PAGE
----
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Israel and the Holocaust – Tom Segev

 

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For many painful years the Holocaust was a taboo in Israel: parents wouldn’t talk to their children about it, the children wouldn’t dare to ask. Following the trial of former SS Officer Adolf Eichmann opened in Jerusalem in 1961, the Holocaust gradually became what it is today: a central element of the Israeli identity. Eight out of 10 Israeli high school students say they regard themselves as Holocaust survivors. New sections of the Israeli society, including ultra-orthodox Jews and even Israeli Arabs now also regard the Holocaust as part of their identity.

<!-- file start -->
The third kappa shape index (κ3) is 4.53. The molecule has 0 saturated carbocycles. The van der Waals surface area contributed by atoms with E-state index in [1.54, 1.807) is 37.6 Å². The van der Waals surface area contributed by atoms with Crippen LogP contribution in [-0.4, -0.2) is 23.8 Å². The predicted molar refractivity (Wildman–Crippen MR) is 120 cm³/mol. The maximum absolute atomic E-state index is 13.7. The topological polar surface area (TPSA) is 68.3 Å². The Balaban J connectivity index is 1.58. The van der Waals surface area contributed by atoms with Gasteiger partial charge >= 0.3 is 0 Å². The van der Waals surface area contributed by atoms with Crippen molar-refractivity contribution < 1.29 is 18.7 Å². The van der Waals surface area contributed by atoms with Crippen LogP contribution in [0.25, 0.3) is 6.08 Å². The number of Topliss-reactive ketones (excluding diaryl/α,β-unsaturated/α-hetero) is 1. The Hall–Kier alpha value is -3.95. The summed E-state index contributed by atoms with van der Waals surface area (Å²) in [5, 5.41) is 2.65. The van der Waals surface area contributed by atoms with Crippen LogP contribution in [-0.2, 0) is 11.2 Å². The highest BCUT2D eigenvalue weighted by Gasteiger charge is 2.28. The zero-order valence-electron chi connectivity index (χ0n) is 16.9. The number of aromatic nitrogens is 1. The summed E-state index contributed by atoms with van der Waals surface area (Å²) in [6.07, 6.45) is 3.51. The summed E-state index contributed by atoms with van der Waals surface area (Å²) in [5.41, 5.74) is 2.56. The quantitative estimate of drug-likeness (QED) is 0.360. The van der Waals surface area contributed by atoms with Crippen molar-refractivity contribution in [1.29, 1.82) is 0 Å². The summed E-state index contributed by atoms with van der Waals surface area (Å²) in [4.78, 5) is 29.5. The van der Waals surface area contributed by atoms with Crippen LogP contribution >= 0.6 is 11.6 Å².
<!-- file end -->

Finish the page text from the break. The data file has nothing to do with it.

The Holocaust plays a significant role in Israel’s public discourse, including its moral and political dilemmas; not a day passes without some reference to the Holocaust in the Israeli media. But in order to get to the bottom of this phenomenon it is essential to distinguish between genuine Holocaust sentiments and manipulated Holocaust arguments. In Israel today one can find them all, which is one the reasons why understanding the Israelis is such a difficult task.

Tom Segev is a renowned Israeli journalist and historian. He is the author of numerous books on Israel and the holocaust, including The Seventh Million: The Israelis and the Holocaust (1993), One Palestine, Complete: Jews and Arabs Under the British Mandate (recipient of New York Times Editor’s Choice Best Book, and National Jewish Book Award), and recently Simon Wiesenthal: The Life and Legends (2010).

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